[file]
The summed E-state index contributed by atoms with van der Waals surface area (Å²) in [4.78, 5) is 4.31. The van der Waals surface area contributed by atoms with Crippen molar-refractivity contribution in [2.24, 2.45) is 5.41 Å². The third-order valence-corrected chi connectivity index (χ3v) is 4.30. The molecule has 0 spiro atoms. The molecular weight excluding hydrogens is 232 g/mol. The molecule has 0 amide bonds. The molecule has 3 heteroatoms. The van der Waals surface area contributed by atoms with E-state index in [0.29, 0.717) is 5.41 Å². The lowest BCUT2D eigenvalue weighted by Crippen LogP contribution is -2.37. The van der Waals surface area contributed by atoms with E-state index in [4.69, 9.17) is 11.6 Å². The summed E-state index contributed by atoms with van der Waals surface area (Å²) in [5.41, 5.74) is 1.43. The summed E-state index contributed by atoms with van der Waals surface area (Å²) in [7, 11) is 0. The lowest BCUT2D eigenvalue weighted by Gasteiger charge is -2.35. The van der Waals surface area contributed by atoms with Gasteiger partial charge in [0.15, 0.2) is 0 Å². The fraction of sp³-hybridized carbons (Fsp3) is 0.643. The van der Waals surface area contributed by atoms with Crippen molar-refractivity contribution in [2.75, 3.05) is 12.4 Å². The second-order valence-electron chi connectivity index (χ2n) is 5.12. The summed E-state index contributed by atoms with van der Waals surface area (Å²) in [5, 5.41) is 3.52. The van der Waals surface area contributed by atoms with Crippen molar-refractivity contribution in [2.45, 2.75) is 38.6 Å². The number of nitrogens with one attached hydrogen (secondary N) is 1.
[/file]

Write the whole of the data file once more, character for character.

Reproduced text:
The summed E-state index contributed by atoms with van der Waals surface area (Å²) in [4.78, 5) is 4.31. The van der Waals surface area contributed by atoms with Crippen molar-refractivity contribution in [2.24, 2.45) is 5.41 Å². The third-order valence-corrected chi connectivity index (χ3v) is 4.30. The molecule has 0 spiro atoms. The molecular weight excluding hydrogens is 232 g/mol. The molecule has 0 amide bonds. The molecule has 3 heteroatoms. The van der Waals surface area contributed by atoms with E-state index in [0.29, 0.717) is 5.41 Å². The lowest BCUT2D eigenvalue weighted by Crippen LogP contribution is -2.37. The van der Waals surface area contributed by atoms with E-state index in [4.69, 9.17) is 11.6 Å². The summed E-state index contributed by atoms with van der Waals surface area (Å²) in [5.41, 5.74) is 1.43. The summed E-state index contributed by atoms with van der Waals surface area (Å²) in [7, 11) is 0. The lowest BCUT2D eigenvalue weighted by Gasteiger charge is -2.35. The van der Waals surface area contributed by atoms with Gasteiger partial charge in [0.15, 0.2) is 0 Å². The fraction of sp³-hybridized carbons (Fsp3) is 0.643. The van der Waals surface area contributed by atoms with Crippen molar-refractivity contribution in [2.75, 3.05) is 12.4 Å². The second-order valence-electron chi connectivity index (χ2n) is 5.12. The summed E-state index contributed by atoms with van der Waals surface area (Å²) in [5, 5.41) is 3.52. The van der Waals surface area contributed by atoms with Crippen molar-refractivity contribution in [2.45, 2.75) is 38.6 Å². The number of nitrogens with one attached hydrogen (secondary N) is 1.